May 12, 2007
When Should a Judge Face Discipline for What an Opinion Says?
Howard J. Bashman, Law.com
Earlier this month, the Investigative Panel of the Florida Judicial
Qualifications Commission issued formal disciplinary charges against an
appellate judge serving on Florida's 1st District Court of Appeal based on
statements contained in a concurring opinion the judge had issued in the
course of deciding a case on appeal. This would be quite remarkable if that
opinion were in fact deserving of censure, but what makes this event all the
more outrageous is that it is difficult to conceive from reviewing the case
that the concurring opinion provides any cause for disciplining its author.
The underlying case began as an appeal from a criminal conviction. The
appeal was originally argued before a panel that ultimately decided by a
vote of 2-1 to overturn the conviction. Before that ruling was issued to the
parties and docketed as the appellate court's judgment, the decision was
circulated within the appellate court to all active judges. At that point, a
majority of the non-recused active judges voted in favor of rehearing en
banc. As a result, the three-judge panel's decision never issued.
Following rehearing en banc, the full appellate court voted 10-4 in favor of
affirming the convictions. Thereafter, the criminal defendant asked the
appellate court to certify for review by the Supreme Court of Florida the
question whether specific guideposts should exist for determining whether
and how a case should qualify for en banc review at the behest of an
intermediate appellate court's judges. In June 2006, the appellate court
denied the criminal defendant's request to certify issues for review by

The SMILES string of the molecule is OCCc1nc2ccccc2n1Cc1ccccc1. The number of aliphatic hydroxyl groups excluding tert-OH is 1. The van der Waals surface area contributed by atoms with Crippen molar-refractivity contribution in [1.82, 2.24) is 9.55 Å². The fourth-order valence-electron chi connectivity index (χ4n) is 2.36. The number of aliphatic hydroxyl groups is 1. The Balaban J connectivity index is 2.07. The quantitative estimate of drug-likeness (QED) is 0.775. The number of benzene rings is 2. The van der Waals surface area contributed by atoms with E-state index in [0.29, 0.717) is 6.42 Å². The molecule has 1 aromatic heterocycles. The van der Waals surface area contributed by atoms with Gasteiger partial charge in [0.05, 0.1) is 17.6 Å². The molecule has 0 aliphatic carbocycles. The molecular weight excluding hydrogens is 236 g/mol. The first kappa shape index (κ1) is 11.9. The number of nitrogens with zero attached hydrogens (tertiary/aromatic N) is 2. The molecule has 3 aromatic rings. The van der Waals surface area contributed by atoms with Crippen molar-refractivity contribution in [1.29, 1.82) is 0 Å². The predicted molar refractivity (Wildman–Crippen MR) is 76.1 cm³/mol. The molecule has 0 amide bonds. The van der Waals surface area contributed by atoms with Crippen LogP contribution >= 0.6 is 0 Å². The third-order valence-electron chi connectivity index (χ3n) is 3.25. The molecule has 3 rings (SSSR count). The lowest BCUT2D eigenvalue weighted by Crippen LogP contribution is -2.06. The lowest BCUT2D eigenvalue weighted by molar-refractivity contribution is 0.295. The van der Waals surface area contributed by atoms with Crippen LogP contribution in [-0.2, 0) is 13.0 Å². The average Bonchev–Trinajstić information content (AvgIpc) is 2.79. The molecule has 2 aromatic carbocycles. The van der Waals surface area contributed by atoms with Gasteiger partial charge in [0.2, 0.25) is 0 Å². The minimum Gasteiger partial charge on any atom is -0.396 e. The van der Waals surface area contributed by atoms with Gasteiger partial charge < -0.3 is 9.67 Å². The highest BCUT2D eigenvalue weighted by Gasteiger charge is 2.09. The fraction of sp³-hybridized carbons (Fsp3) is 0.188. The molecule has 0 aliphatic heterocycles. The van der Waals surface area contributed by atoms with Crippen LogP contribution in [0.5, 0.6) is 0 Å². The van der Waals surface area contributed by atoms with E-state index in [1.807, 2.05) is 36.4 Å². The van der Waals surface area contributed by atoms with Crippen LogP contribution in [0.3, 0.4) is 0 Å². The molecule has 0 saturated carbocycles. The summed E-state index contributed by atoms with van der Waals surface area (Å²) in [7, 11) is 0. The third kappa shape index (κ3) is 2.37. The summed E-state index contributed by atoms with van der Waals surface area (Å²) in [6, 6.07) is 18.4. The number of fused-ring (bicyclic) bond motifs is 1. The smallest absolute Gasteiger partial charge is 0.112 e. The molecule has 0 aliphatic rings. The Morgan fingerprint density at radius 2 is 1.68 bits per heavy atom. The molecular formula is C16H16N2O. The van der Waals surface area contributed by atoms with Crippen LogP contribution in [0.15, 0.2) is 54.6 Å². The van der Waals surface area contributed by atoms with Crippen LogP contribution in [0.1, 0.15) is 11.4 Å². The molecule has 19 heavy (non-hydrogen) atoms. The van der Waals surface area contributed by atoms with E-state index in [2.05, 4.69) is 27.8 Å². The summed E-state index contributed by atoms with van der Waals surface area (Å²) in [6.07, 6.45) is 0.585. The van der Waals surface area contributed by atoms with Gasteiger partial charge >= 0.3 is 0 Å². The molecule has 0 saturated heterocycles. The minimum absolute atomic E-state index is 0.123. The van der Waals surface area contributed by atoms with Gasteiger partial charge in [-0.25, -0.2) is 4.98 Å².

Florida's highest court.
When denying the defendant's request for certification, Florida's 1st
District Court of Appeal issued a per curiam opinion providing reasons for
the denial. In addition, Judge Michael E. Allen issued a concurring opinion
in which he explained why he voted for rehearing en banc. Allen wrote that
he concluded that one of the judges in the majority on the original panel
had made a mistake in failing to recuse because published press reports and
that judge's own background gave rise to an appearance of partiality. In his
concurring opinion, Allen quoted in full three separate news reports to
support the assertion that an appearance of partiality existed.
Now, it certainly is rare to see one appellate judge publicly call into
question a colleague's refusal to recuse from deciding a case. But a central
question before the court when Allen wrote his concurring opinion was
whether the case presented a good vehicle for the Supreme Court of Florida
to announce the procedure and grounds for court-initiated rehearings en
banc. It was directly relevant to that question for Allen to explain why he
had voted in favor of rehearing en banc.
The basis for the disciplinary charges against Allen strike me as especially
weak. The charges suggest that no judge other than the one whose
impartiality is being questioned has the ability to comment on that subject.
The charges also accuse Allen of acting improperly in relying on newspaper
articles, which were outside of the record on appeal and constituted hearsay